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Jul 14, 2017, 10:23 AM
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steal youtube's server power

So you made another boring twenty minute RC video, but because you're a nervous girly-man the camera was shaking a lot and before you post your perfect little clip you want to add optical stabilization (even though your camera probably already added stabilization).

What does youtube's stabilization do, how good is it? Here are two versions of the same video, the first stabilized with my phone camera's own stabilization but is still shaky, the second stabilized with both my phone's stabilization plus Youtube's stabilization, so double stabilized. The camera's stabilization I'm guessing uses its accelerometers, youtube uses optical stabilization. Click play on both fast and mute one so you can compare not just the stabilization but also the video quality, psychadelic warpiness (the "jello effect"), compression artifacts (a tad worse in the second version, but only if you're looking for it, most won't notice).

Silky smooth RC seaplane landings in Darien CT (2 min 51 sec)

Silky smooth RC seaplane landings in Darien (stabilized) (2 min 51 sec)

Maybe you have software to do this on your own machine, but even if you have a very fancy crazy fast computer for which you paid top dollar, adding and rendering stabilization, especially on a 1080p60fps, will take forever (and cost you maybe a nickel on your electricity bill); meanwhile doing anything else on your machine is super slow and it might crash halfway through. So here's a trick, arguably in an ethical grey area:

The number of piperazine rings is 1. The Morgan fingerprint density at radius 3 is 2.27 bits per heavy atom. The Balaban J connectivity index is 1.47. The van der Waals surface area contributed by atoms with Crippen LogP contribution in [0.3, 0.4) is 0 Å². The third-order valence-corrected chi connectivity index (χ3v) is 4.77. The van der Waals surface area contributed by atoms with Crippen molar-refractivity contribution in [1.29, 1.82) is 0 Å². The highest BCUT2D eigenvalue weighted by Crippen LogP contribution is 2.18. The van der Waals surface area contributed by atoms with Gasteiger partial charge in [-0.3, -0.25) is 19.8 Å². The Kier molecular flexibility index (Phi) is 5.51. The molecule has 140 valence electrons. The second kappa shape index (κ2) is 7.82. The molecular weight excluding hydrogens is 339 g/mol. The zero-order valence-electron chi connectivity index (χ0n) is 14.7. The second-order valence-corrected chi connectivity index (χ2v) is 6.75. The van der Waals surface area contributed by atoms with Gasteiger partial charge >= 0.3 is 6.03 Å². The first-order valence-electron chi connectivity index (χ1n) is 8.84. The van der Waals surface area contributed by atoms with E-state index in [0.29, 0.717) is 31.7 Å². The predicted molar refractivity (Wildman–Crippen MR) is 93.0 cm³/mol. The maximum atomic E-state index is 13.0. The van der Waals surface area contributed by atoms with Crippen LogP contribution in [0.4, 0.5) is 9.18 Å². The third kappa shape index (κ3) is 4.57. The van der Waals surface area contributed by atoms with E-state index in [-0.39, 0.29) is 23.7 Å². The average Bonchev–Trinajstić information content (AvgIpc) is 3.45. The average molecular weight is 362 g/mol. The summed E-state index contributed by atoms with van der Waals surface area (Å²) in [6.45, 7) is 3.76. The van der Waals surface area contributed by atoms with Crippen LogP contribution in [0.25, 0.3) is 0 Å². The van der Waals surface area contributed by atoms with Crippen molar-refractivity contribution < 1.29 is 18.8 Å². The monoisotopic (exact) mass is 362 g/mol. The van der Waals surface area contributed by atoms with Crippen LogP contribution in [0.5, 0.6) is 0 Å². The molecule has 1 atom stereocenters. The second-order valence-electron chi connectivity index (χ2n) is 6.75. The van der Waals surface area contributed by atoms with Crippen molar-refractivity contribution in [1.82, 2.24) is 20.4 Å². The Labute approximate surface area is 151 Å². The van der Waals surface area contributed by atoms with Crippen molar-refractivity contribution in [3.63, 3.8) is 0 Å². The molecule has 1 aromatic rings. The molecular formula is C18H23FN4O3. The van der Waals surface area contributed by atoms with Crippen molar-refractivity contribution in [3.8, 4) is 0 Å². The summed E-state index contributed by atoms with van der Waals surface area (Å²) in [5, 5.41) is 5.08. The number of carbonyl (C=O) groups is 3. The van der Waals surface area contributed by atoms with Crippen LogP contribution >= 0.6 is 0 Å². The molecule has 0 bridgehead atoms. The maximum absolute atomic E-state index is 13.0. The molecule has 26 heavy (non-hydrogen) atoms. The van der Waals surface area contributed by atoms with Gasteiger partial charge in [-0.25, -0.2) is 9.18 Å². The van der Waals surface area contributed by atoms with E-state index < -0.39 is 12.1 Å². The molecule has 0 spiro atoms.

Upload your raw video (or video segments) to youtube, set it/them as unlisted, hit done. Once the upload and processing is complete, open up the video, and hit the Enhance magic wand thing. Tap the Stabilize button (and if you want, while you're at it, the auto color correction, filters, rotation, whatever), and hit either Save as new video or Save.

One pitfall, minor unless you have OCD, to doing this versus your own stabilization is that you introduce a few video quality "generational losses" as when you upload a clip to youtube, it compresses it, and then when you tell youtube to stabilize it, it treats it as a new video and compresses it again, plus you lose frame area when adding stabilization. Another possible pitfall is if you have a bandwidth cap that you don't want to exhaust.

Depending on the length of your video and quality and Google's server load at a given time it will take a while but a fraction of what it would take to stabilize on your machine and it won't slow you down at all. You can either go ahead and post your stabilized video there, or if you uploaded multiple segments and want to retrieve the stabilized clips as files in order to import into Premiere, Final Cut, Kdenlive or whatever, here's what you do, though this requires some nerd skill:

Wait, never mind that for now, it's complicated and I want to save it for another tutorial because it has so many applications and is worth knowing.

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